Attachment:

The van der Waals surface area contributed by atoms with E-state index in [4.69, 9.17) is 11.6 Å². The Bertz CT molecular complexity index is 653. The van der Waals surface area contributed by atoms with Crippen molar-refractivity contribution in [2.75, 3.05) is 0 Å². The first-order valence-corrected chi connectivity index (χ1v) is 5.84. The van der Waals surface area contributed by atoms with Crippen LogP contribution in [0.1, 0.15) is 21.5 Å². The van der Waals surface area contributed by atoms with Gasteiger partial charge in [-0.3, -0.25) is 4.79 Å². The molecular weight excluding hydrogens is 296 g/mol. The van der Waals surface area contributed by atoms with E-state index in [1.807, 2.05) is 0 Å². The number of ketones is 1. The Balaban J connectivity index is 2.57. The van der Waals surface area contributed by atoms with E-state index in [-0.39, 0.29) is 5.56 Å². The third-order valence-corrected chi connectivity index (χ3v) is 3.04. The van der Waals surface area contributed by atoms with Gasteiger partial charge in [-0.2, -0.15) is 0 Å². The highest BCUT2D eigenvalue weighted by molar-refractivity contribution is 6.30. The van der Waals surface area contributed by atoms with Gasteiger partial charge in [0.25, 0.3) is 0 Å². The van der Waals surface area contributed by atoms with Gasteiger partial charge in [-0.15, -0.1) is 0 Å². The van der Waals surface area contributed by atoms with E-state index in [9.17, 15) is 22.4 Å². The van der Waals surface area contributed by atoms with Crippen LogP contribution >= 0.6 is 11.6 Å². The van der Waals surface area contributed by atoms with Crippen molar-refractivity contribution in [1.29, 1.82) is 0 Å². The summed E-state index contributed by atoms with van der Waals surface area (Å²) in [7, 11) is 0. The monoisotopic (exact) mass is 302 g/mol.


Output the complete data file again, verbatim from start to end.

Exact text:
The van der Waals surface area contributed by atoms with E-state index in [4.69, 9.17) is 11.6 Å². The Bertz CT molecular complexity index is 653. The van der Waals surface area contributed by atoms with Crippen molar-refractivity contribution in [2.75, 3.05) is 0 Å². The first-order valence-corrected chi connectivity index (χ1v) is 5.84. The van der Waals surface area contributed by atoms with Crippen LogP contribution in [0.1, 0.15) is 21.5 Å². The van der Waals surface area contributed by atoms with Gasteiger partial charge in [-0.3, -0.25) is 4.79 Å². The molecular weight excluding hydrogens is 296 g/mol. The van der Waals surface area contributed by atoms with E-state index in [1.807, 2.05) is 0 Å². The number of ketones is 1. The Balaban J connectivity index is 2.57. The van der Waals surface area contributed by atoms with E-state index in [-0.39, 0.29) is 5.56 Å². The third-order valence-corrected chi connectivity index (χ3v) is 3.04. The van der Waals surface area contributed by atoms with Gasteiger partial charge in [-0.2, -0.15) is 0 Å². The highest BCUT2D eigenvalue weighted by molar-refractivity contribution is 6.30. The van der Waals surface area contributed by atoms with Gasteiger partial charge in [0.25, 0.3) is 0 Å². The van der Waals surface area contributed by atoms with Gasteiger partial charge in [-0.15, -0.1) is 0 Å². The van der Waals surface area contributed by atoms with E-state index in [9.17, 15) is 22.4 Å². The van der Waals surface area contributed by atoms with Crippen LogP contribution >= 0.6 is 11.6 Å². The van der Waals surface area contributed by atoms with Crippen molar-refractivity contribution in [1.29, 1.82) is 0 Å². The summed E-state index contributed by atoms with van der Waals surface area (Å²) in [7, 11) is 0. The monoisotopic (exact) mass is 302 g/mol.